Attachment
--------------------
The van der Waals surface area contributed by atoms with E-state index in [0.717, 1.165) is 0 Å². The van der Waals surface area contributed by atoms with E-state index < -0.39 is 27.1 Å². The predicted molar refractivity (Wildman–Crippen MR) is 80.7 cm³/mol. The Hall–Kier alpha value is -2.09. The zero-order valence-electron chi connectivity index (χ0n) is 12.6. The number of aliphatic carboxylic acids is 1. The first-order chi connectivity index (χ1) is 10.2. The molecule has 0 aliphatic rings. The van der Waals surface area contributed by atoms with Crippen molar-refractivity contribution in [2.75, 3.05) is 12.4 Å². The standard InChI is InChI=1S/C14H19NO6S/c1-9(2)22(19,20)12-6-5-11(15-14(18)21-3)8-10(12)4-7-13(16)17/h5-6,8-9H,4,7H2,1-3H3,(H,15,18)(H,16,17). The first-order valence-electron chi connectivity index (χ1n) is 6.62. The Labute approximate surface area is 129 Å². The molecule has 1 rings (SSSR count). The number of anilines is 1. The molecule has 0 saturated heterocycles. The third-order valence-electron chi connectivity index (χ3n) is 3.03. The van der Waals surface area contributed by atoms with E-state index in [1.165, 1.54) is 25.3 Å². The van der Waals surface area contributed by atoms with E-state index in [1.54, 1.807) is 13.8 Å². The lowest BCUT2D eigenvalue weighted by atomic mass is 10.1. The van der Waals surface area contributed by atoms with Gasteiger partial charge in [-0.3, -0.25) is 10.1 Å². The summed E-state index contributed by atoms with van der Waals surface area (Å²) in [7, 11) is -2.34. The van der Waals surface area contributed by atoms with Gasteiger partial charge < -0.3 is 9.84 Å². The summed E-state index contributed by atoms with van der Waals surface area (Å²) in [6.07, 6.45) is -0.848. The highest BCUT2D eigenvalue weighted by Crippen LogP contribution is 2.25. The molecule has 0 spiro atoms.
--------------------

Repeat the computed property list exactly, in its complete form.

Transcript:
The van der Waals surface area contributed by atoms with E-state index in [0.717, 1.165) is 0 Å². The van der Waals surface area contributed by atoms with E-state index < -0.39 is 27.1 Å². The predicted molar refractivity (Wildman–Crippen MR) is 80.7 cm³/mol. The Hall–Kier alpha value is -2.09. The zero-order valence-electron chi connectivity index (χ0n) is 12.6. The number of aliphatic carboxylic acids is 1. The first-order chi connectivity index (χ1) is 10.2. The molecule has 0 aliphatic rings. The van der Waals surface area contributed by atoms with Crippen molar-refractivity contribution in [2.75, 3.05) is 12.4 Å². The standard InChI is InChI=1S/C14H19NO6S/c1-9(2)22(19,20)12-6-5-11(15-14(18)21-3)8-10(12)4-7-13(16)17/h5-6,8-9H,4,7H2,1-3H3,(H,15,18)(H,16,17). The first-order valence-electron chi connectivity index (χ1n) is 6.62. The Labute approximate surface area is 129 Å². The molecule has 1 rings (SSSR count). The number of anilines is 1. The molecule has 0 saturated heterocycles. The third-order valence-electron chi connectivity index (χ3n) is 3.03. The van der Waals surface area contributed by atoms with E-state index in [1.165, 1.54) is 25.3 Å². The van der Waals surface area contributed by atoms with E-state index in [1.54, 1.807) is 13.8 Å². The lowest BCUT2D eigenvalue weighted by atomic mass is 10.1. The van der Waals surface area contributed by atoms with Gasteiger partial charge in [-0.3, -0.25) is 10.1 Å². The summed E-state index contributed by atoms with van der Waals surface area (Å²) in [7, 11) is -2.34. The van der Waals surface area contributed by atoms with Gasteiger partial charge < -0.3 is 9.84 Å². The summed E-state index contributed by atoms with van der Waals surface area (Å²) in [6.07, 6.45) is -0.848. The highest BCUT2D eigenvalue weighted by Crippen LogP contribution is 2.25. The molecule has 0 spiro atoms.